the advantage of reporting uncounted TB cases by a
reporting jurisdiction (e.g., state or county)?
4. Name four ways in which TB surveillance data should
be used routinely.
5. Name methods that a TB program can use to assess
the completeness and accuracy of their surveillance
6. Other than a real decline in TB cases, what are other
possible causes for the unexpected decline in TB cases
reported in 2009 [47]?
1. Hershkovitz I, Donoghue HD, Minnikin DE, et al. Detection
and Molecular characterization of 9000-year-old Mycobacterium tuberculosis from a neolithic settlement in the Eastern
Mediterranean. PLoS ONE 2008;3:e3426.
2. World Health Organization, Global Tuberculosis Report,
2012. World Health Organization, Geneva, Switzerland.
3. American Thoracic Society, Centers for Disease Control and
Prevention, and Infectious Diseases Society of America. Am
J Respir Crit Care Med 2005;172:1169–1227.
4. Centers for Disease Control and Prevention. Reported Tuberculosis in the United States, 2011. Atlanta, GA\: U.S. Department of Health and Human Services, CDC, October 2012.
5. Bennett DE, Courval JM, Onorato I, et al. Prevalence of
tuberculosis infection in the United States population. The
National Health and Nutrition Examination Survey, 1999–
2000. Am J Respir Crit Care Med 2008;177:348–355.
6. World Health Organization. Tuberculosis fact sheet no.
104. October 2012. Available at
mediacentre/factsheets/fs104/en/ (accessed April 2, 2014).
7. World Health Organization. TB/HIV Facts 2012–2013.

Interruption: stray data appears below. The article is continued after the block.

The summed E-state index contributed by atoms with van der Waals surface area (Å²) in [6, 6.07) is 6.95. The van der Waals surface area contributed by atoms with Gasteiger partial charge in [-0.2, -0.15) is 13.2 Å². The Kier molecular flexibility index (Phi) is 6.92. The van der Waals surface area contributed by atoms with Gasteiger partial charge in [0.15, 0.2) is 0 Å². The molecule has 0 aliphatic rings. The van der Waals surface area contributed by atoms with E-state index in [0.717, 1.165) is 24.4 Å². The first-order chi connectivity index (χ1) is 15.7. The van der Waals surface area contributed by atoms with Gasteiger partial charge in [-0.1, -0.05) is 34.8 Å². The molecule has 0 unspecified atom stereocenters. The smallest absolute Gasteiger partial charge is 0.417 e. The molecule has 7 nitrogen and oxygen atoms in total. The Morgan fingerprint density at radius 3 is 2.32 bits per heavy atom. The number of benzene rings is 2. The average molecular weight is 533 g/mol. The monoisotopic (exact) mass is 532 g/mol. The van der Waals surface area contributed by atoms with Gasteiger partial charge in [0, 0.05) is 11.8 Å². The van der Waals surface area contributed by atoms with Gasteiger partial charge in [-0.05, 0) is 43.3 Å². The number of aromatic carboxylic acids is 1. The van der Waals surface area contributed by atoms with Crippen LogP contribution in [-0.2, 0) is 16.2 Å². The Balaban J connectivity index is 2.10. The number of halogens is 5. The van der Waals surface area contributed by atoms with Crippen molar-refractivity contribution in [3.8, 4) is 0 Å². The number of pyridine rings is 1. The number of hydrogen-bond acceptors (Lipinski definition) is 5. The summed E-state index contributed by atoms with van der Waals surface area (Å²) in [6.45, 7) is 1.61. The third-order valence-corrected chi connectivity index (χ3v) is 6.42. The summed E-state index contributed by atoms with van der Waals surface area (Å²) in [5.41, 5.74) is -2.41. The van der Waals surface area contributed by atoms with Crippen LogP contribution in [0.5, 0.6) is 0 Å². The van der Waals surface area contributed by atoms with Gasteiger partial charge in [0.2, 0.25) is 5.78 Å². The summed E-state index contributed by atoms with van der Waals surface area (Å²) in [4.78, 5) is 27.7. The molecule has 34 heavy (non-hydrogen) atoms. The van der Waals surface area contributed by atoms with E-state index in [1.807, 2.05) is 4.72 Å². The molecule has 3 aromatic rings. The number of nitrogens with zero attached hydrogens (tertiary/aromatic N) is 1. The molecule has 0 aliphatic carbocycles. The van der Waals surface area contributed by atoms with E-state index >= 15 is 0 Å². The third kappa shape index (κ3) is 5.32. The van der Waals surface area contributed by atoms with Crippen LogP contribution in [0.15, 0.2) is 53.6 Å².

2014. Available at
tbhiv_facts_2013/en/ (accessed April 4, 2014).
8. World Health Organization. Frequently asked questions
about TB and HIV. 2014. Available at
tb/challenges/hiv/faq/en/# (accessed April 4, 2014).
9. Centers for Disease Control and Prevention. Guidelines for
prevention and treatment of opportunistic infections in
HIV-infected adults and adolescents. MMWR Morb Mortal
Wkly Rep 2009;58:1–198.
10. Burwen DR, Bloch AB, Griffin LD, et al. National trends in
the concurrence of tuberculosis and acquired immunodeficiency syndrome. Arch Intern Med 1995;155:1281–1286.
11. Cantwell MF, Snider DE Jr, Cauthen GM, et al. Epidemiology of tuberculosis in the United States, 1983 through
1992. JAMA 1994;272:535–539.
12. World Health Organization. Tuberculosis MDR-TB &
XDR-TB 2010 Report, Global Report on Surveillance and
Response, 2010. Available at
features_archive/m_xdrtb_facts/en (accessed February 29,
13. Centers for Disease Control and Prevention. Notice to
readers: Revised definition of extensively drug-resistant
tuberculosis. MMWR Morb Mortal Wkly Rep 2006;55:1176.
14. Centers for Disease Control and Prevention. Tuberculosis
Screening and Treatment Technical Instructions (TB TIs)
using Cultures and Directly Observed Therapy (DOT)
for Panel Physicians. Atlanta, 1991. Available at http://
(accessed March 29, 2012).
15. Centers for Disease Control and Prevention. CDC Immigration Requirements: Technical Instructions for Tuberculosis
Screening and Treatment Using Cultures and Directly
Observed Therapy, October 1, 2009. Available at http://
-2009.pdf (accessed March 27, 2012).
16. Liu Y, Weinberg MS, Ortega LS, Painter JA, Maloney SA.
Overseas screening for tuberculosis in U.S.-bound immigrants and refugees. N Engl J Med 2009;360:23.
17. Centers for Disease Control and Prevention. Core Curriculum on Tuberculosis: What the Clinician Should Know, 5th
ed. 2011.
18. Centers for Disease Control and Prevention, American
Thoracic Society. American Thoracic Society and Centers
for Cisease Control and Prevention diagnostic standards
and classification of tuberculosis in adults and children. Am
J Respir Crit Care Med 2000;161:1376–1395.
19. Centers for Disease Control and Prevention. Guidelines for
preventing the transmission of Mycobacterium tuberculosis in